Tomorrow—Friday, 1 May 2020—Bandcamp is waiving the commission it takes on sales of musicians’ work. That means every purchase made on the site from midnight to midnight Pacific Standard Time tomorrow goes completely to the musicians (other than PayPal processing fees)—another 15% in our pockets.
The Age of the Virus has really taken its toll on musicians. As I wrote last Thursday, a substantial portion of my income in 2019 came from music lessons and gigs—nearly 17% of my gross income for the year.
With The Virus holding full sway over us, shutting everything down, there are far fewer opportunities for musicians to earn a living—except by way of online album sales.
As such, Bandcamp sacrificing that 15% commission is a huge act of charity for its users. It also means that it’s the best time to support musicians you love—like me!
Bandcamp gives musicians the opportunity to sell their music in high-quality digital formats directly to fans. One nifty feature is that artists can offer their entire discography in one go, often at a discount.
To that end, my discography—seven albums, EPs, and retrospectives, spanning fourteen years of artistic development—is on sale for $15.75. All of it. That includes my tour de force, Contest Winner EP and its hit single, “Hipster Girl Next Door.”
Another fun feature is that Bandcamp allows fans to pay more if they so choose. Indeed, when I announced on my Facebook artist page that the full discography was up for grabs, two fans paid $20 for it. Some artists have reported fans paying as much as $100 for a single album. I don’t expect that kind of generosity, but, hey—dig deep.
Regardless, there’s never been a better—or more necessary–time to support indie musicians. We can’t play gigs. We can barely teach lessons (some folks are doing so online, but it’s just not the same).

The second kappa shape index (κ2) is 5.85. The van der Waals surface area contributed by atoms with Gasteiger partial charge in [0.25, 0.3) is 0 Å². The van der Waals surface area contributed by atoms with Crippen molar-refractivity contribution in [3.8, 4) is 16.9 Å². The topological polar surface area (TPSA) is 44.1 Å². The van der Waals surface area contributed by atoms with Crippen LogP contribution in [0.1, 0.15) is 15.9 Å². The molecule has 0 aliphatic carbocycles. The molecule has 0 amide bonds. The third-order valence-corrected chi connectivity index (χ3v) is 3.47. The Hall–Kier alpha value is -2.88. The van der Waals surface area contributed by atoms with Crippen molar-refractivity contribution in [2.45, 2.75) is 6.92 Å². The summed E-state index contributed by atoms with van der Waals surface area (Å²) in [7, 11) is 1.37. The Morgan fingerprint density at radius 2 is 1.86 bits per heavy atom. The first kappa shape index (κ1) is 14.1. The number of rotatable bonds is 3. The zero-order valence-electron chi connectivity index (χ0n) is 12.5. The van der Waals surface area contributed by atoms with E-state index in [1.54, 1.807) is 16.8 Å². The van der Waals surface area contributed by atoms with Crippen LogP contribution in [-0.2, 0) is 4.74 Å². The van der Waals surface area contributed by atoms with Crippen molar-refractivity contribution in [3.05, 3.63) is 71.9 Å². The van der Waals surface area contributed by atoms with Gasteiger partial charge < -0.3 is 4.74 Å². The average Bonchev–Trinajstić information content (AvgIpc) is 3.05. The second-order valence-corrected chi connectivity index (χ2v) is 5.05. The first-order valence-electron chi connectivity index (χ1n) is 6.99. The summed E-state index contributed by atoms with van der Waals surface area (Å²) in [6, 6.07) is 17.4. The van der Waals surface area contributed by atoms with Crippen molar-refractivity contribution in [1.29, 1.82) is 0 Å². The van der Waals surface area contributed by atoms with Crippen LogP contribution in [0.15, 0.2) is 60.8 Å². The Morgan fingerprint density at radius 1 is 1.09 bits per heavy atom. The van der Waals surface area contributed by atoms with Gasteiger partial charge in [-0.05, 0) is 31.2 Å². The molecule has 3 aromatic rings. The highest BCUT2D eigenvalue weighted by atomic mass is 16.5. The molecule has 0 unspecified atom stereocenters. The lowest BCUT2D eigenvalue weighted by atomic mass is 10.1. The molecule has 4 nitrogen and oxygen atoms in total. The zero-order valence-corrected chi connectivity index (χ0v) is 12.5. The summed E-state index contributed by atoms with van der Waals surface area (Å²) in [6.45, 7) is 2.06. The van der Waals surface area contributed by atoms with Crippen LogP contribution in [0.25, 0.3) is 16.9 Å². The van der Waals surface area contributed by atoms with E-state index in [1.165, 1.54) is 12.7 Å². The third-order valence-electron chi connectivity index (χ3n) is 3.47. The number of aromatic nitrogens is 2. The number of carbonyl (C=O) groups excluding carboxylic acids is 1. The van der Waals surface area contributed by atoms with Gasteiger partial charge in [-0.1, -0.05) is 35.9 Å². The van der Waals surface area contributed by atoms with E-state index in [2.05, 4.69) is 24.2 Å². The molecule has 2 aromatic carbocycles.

So, any support you can offer is always welcome. To purchase the full discography, you can view any of my albums (like Electrock EP: The Four Unicorns of the Apocalypse) and find a button/link that reads “Buy Digital Discography” (unfortunately, there’s no way to supply that link directly).
Of course, you don’t have to buy all seven albums—it’s just a good deal. You can also buy individual releases, like 2006’s Electrock Music (ludicrously cheap at $1 for twelve tracks!) or 2007’s Electrock II: Space Rock (just $5!).
But enough soliciting for now—there will be more of that tomorrow. Let’s get to the ostensible purpose of today’s post—TBT.
As noted, gigging is all but dead, alas. But since I’m pushing readers to buy some of my tunes this week, I thought I’d look back to my first gig at The Juggling Gypsy in Wilmington, North Carolina. I wrote the following post before heading up there for the first time ever, though I would return—almost exactly one year later—in August 2019.
But this was August 2018. I was living in a cheap motel because my apartment flooded after a torrential downpour in late July. It was definitely a low-point for yours portly.
Not surprisingly, the blog post that day was pretty brief. As I recall, though, that night was a fantastic gig. I’d spent the morning laying sod at school—an exhausting end to an exhausting week—and then drove there and back, getting back sometime around 2 AM. Yeesh! I sure wouldn’t do that anymore.
Anyway, I miss gigging. Hopefully this summer I can return to The Gypsy for a triumphant trilogy.
It’s been a crazy week in my personal world. As such, the quality and length of my posts have been somewhat diminished. Today will be no different. The trenchant political and cultural commentary will recommence Monday.
Tonight, I’m playing a gig in Wilmington, North Carolina, my first true “road gig” as a solo musician. Due to this past weekend’s flooding, the adapter for my straightforward keyboard, an easy-to-use Casio (I call her “Cassiopeia”) is no longer working.
Fortunately, a local musician friend of mine is a keyboard god, and hooked me up with his sweet Korg SV-1. It’s a gorgeous instrument with a built in tube for truly retro-sounding tones. I’ll likely set it on “Grand Piano” and just use the lamest presets available.
Regardless, because of my semi-homeless state, I haven’t been able to practice much, and the only playing I’ve done is a couple of open mics this week. As such, it’s going to be a very fly-by-the-seat-of-my-pants event, but it should be fun.
Enjoy your weekend, and if you’re in Wilmington, stop by the Juggling Gypsy around 9 or 9:30.